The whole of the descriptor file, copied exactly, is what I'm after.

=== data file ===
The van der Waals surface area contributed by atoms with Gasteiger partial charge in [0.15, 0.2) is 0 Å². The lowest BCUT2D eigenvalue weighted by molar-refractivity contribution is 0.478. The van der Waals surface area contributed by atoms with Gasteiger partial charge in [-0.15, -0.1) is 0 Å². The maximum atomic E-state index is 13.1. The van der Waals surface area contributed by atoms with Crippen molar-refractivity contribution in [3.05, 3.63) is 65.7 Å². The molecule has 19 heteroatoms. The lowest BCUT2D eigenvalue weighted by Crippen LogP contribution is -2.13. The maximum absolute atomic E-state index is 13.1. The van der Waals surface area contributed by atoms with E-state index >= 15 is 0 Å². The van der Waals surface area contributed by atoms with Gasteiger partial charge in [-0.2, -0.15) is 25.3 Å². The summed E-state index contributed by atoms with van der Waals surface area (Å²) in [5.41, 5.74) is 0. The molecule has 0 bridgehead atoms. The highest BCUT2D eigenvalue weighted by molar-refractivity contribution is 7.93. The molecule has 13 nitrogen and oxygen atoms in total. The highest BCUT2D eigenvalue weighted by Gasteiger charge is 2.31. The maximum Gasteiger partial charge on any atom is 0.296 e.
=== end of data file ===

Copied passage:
The van der Waals surface area contributed by atoms with Gasteiger partial charge in [0.15, 0.2) is 0 Å². The lowest BCUT2D eigenvalue weighted by molar-refractivity contribution is 0.478. The van der Waals surface area contributed by atoms with Gasteiger partial charge in [-0.15, -0.1) is 0 Å². The maximum atomic E-state index is 13.1. The van der Waals surface area contributed by atoms with Crippen molar-refractivity contribution in [3.05, 3.63) is 65.7 Å². The molecule has 19 heteroatoms. The lowest BCUT2D eigenvalue weighted by Crippen LogP contribution is -2.13. The maximum absolute atomic E-state index is 13.1. The van der Waals surface area contributed by atoms with E-state index >= 15 is 0 Å². The van der Waals surface area contributed by atoms with Gasteiger partial charge in [-0.2, -0.15) is 25.3 Å². The summed E-state index contributed by atoms with van der Waals surface area (Å²) in [5.41, 5.74) is 0. The molecule has 0 bridgehead atoms. The highest BCUT2D eigenvalue weighted by molar-refractivity contribution is 7.93. The molecule has 13 nitrogen and oxygen atoms in total. The highest BCUT2D eigenvalue weighted by Gasteiger charge is 2.31. The maximum Gasteiger partial charge on any atom is 0.296 e.